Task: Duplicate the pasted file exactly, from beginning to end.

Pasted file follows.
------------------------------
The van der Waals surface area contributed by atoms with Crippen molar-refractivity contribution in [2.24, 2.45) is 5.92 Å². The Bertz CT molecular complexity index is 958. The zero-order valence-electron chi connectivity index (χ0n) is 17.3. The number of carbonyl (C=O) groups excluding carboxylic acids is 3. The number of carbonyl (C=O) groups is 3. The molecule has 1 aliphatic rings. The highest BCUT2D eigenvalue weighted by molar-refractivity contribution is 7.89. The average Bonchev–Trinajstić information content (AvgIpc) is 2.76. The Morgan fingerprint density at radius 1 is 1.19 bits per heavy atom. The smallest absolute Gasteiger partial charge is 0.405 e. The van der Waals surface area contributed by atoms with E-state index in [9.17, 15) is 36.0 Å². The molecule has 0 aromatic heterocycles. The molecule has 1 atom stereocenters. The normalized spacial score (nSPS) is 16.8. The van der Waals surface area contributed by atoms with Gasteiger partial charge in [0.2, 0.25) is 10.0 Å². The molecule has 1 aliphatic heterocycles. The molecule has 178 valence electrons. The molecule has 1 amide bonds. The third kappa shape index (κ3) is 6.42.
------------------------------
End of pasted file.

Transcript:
The van der Waals surface area contributed by atoms with Crippen molar-refractivity contribution in [2.24, 2.45) is 5.92 Å². The Bertz CT molecular complexity index is 958. The zero-order valence-electron chi connectivity index (χ0n) is 17.3. The number of carbonyl (C=O) groups excluding carboxylic acids is 3. The number of carbonyl (C=O) groups is 3. The molecule has 1 aliphatic rings. The highest BCUT2D eigenvalue weighted by molar-refractivity contribution is 7.89. The average Bonchev–Trinajstić information content (AvgIpc) is 2.76. The Morgan fingerprint density at radius 1 is 1.19 bits per heavy atom. The smallest absolute Gasteiger partial charge is 0.405 e. The van der Waals surface area contributed by atoms with E-state index in [9.17, 15) is 36.0 Å². The molecule has 0 aromatic heterocycles. The molecule has 1 atom stereocenters. The normalized spacial score (nSPS) is 16.8. The van der Waals surface area contributed by atoms with Gasteiger partial charge in [0.2, 0.25) is 10.0 Å². The molecule has 1 aliphatic heterocycles. The molecule has 178 valence electrons. The molecule has 1 amide bonds. The third kappa shape index (κ3) is 6.42.